Collections of previously published essays and speeches can be a mixed bag, but the sixteen pieces—plus a substantial, new introduction, itself worth the price of the book, and an epilogue detailing the Green New Deal—in Naomi Klein’s blistering On Fire (Simon & Schuster, $27) form not only a coherent picture of the state of the Earth, but, looking back over the last decade of climate change events, constitute an invaluable timeline of the increasing evidence of a climate crisis, our growing awareness of the need to act—and the failure of leaders to take the necessary steps. Written with her signature passion and eloquence, this book is vintage Klein. In reports from 2010’s BP Deepwater Horizon spill, the 2017 wildfires in British Columbia, and the long aftermath of Hurricane Maria in Puerto Rico, she demonstrates how the “exploitation of individual workers” and “the decimation of individual mountains and rivers“ are both based on an “indifference to life” that has brought the planet itself to its knees. At the same time, though several World Climate Conferences have failed to curb carbon emissions, more people have organized to demand action. Klein finds hope in groups such as Extinction Rebellion, the Sunrise Movement, and, most of all, Greta Thunberg and Alexandria Octavio-Cortez.
“It is … tragically difficult to talk about the planetary crisis in a way that is believed,” Jonathan Safran Foer states in We Are the Weather (Farrar, Straus and Giroux, $25). His own effort ranges from a blunt catalog of statistics to a debate with his soul and a recontextualizing of the crisis as a post-Biblical event in which “we are the fl ood and we are the ark.” His most powerful move is to compare the climate crisis to World War II, when civilians at home hung blackout curtains, ate less meat, and drove slower, all for the common good. But they also failed to act on the first reports of the Holocaust, finding it too awful to be believed. Similarly, today we watch glaciers melting yet don’t really believe it’s a crisis. What will it take to get us to act? Foer makes a compelling case for diet as the place to start. Because animal agriculture is the leading cause of deforestation and contributes an outsize amount to greenhouse gas emissions, if every American cut back on meat by 90% and dairy by 60%, we could begin to get things under control. Foer, a repeatedly lapsing vegan, admits how difficult this is. He also reminds us that it’s one of the easier of the many sacrifices we will have to make—soon.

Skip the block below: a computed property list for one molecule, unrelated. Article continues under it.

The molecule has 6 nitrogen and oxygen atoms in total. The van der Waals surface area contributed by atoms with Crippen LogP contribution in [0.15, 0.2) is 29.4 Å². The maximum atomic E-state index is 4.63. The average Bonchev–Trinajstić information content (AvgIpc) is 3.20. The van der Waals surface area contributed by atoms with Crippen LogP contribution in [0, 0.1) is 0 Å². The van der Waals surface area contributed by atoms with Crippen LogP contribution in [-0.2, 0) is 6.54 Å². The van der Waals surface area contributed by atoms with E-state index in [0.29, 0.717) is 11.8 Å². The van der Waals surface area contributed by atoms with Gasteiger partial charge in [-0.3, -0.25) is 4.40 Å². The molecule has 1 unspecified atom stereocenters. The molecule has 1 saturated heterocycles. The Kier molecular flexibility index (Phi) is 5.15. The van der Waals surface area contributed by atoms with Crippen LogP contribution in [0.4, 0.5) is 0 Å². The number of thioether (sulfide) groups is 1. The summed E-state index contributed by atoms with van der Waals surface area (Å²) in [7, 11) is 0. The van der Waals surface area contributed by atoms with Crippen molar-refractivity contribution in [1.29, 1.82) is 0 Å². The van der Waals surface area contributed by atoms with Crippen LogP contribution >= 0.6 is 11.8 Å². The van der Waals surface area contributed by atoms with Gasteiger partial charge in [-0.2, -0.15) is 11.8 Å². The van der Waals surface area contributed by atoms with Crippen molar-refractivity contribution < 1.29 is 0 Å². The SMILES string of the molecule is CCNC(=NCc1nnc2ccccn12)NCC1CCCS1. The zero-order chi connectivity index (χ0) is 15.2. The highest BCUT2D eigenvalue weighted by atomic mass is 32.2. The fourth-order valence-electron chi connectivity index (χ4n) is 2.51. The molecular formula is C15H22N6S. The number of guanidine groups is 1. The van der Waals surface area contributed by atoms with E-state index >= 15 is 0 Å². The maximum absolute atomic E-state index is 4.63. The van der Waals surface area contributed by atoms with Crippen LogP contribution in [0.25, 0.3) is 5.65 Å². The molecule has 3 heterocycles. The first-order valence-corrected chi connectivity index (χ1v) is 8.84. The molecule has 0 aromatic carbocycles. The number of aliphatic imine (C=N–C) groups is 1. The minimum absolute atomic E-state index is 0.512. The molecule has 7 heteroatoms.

To jolt people out of their complacency about climate change, David Wallace-Wells gathered the data on twelve key elements of today’s ever-more unstable world. Delivered in one concentrated punch, the statistics on the global rise in heat, ferocity and frequency of storms, droughts, famines, ocean acidifi cation, and political unrest are truly shocking. Add to these the cascade effect of their unpredictable interactions—more carbon in the soil fosters larger plants with fewer nutrients, which sharpens competition for dwindling protein sources, leading to more social unrest, climate refugees, and so on—and Wallace-Wells presents a truly horrifying picture of a world that is hurtling toward apocalypse. Yet despite calling this book The Uninhabitable Earth (Tim Duggan, $27), Wallace-Wells believes that even by the end of the century—about as far as we can bear to look at this point—only one third of Earth will actually be uninhabitable. We still have time to change. But will we? Human behavior is the greatest of the many unknowns that lie ahead, and, without laying out particular policies, Wallace-Wells offers a profound reflection on what it will mean for us to live—for the first time ever—outside “the narrow window of environmental conditions that allowed the human to evolve” and, most crucially, that enabled us to create a civilization based on fossil-fuels.